As a mentor, Beth Renner knows that women often need to find their voice—and when they do, it can be a powerful booster charge to their career.
As she recounts, she was recently working with a long-term mentee who had finally applied for a position. When Renner had asked why she had hesitated, the mentee said she believed she didn’t have the entire skill set, but as they walked through the skill set and experience, it became clear that the position was a perfect fit. “Sometimes the biggest challenge is the messages we tell ourselves.”
Finding the Ideal Niche to Blend Personal and Professional Interests
Renner’s clear confident voice has brought her a 28-year career in the financial services industry, during which she has essentially touched every part of a financial services company. She started on the retail bank side as a personal banker; then was a credit officer with a small business lender; went into the fiduciary side as a private banker and trust manager, where she subsequently oversaw the fiduciary investment and brokerage side; and for the past eight years has worked in philanthropic services, where she currently has $26 billion in charitable assets under management for clients.
“The lifeblood of our business is the advice we provide our clients around their donations and assisting nonprofits in making sure they are sustainable,” Renner explains. Having always been personally involved in charitable work with both her time and treasure, the chance to marry that in her professional life is the achievement of which she’s most proud.
“For me it’s not about achieving a certification or designation, but about what I do every day, and I’ve really found a home for myself in this area that allows me to align my personal and professional values,” she says.
A Sea Change in the Philanthropic World
As the country prepares for an impending generational “wealth transfer,” Renner finds several themes consistently emerging. First, as a matriarch or patriarch who is naturally at the maturing point is engaging in legacy planning, they are asking how they can ensure that their values will be represented. The goal is to engage multiple generations from the family in their philanthropic pursuits.
Others are wrestling with the question of how much to leave their kids and wondering how to engage philanthropy as a tool to stave off entitlement.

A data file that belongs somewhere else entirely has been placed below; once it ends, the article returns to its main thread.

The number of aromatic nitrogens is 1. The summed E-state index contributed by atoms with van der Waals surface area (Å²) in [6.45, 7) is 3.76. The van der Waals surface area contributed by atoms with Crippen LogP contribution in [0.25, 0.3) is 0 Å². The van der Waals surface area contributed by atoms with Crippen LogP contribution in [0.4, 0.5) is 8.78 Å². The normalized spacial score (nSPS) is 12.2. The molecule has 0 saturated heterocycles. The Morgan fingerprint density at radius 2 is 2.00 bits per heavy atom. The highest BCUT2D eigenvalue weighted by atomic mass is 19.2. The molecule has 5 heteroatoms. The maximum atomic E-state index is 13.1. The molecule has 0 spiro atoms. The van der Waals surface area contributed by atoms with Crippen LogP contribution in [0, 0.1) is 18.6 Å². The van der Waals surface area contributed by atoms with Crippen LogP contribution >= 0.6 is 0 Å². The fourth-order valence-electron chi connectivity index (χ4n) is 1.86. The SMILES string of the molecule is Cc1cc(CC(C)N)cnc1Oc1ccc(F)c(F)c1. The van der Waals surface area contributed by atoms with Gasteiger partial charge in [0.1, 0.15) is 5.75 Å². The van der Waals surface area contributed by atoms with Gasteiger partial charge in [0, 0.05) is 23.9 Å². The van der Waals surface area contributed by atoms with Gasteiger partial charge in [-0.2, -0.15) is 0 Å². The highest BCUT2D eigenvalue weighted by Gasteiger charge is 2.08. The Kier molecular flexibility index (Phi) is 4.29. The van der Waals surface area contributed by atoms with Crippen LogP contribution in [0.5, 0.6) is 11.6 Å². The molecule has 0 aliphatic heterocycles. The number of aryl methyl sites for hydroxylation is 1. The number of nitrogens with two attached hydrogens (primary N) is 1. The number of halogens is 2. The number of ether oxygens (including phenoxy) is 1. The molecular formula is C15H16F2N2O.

“Donors are viewing themselves as an investor in these causes more than ever before, and we are adjusting the advice we provide them to create a more disciplined process.” To that end, she has helped develop a series of philanthropic planning modules that they are currently honing through focus groups, and she looks forward to rolling them out. “It’s a pleasure to be able to work more deliberately on these issues and adjust our business to how our clients are telling us they need counsel.”
Renner has become attuned to the absolute value of listening with intention and mindfulness which is helping inform this new initiative. When her father passed away shortly after she turned 50, she hit a point of reflection. “It causes you to look at things differently, and one of the things that has stuck with me is the art of listening and how it helps you understand others and yourself. Being mindful means that if I’m in a situation where I’m listening to clients or my team and find myself having an internal reaction, it spurs me to dig deeper to figure out where it’s coming from.”
Finding a Mentor Helps Your Career Path
One thing Renner learned from her mentor early on in her career was to focus on developing transferrable skills. For example, you don’t just want to be an expert in credit analysis, but you need to know how to solve complex problems. “In any position, consider what skills you can learn that you don’t yet have or want to cultivate,” she says.
And today she encourages women to be intentional about mentoring other women. “Don’t wait to be asked; when you see someone with potential, proactively reach out to them,” she suggests. That’s because we all are a collection of our past experiences and to give someone that gift of your accumulated knowledge will allow them to make progress faster.
She takes that outlook to her work on Wells Fargo’s Women’s Team Member Network, a diversity and inclusion employee resource group she finds valuable for its focus on broadening everyone’s lens around diversity and how to foster and develop it.
Her outside philanthropic pursuits are a perfect match for her professional life: She is absolutely passionate about the American Red Cross, and is the national chair of the women’s giving group called the Tiffany Circle. The group has flourished in five different countries, and in her role she helps develop the strategy around mobilizing this women’s segment. “A lot of the work I do at Wells Fargo helps the Red Cross with their fundraising and stewardship because I can share national trends and the emerging role that women are playing in philanthropy,” Renner says.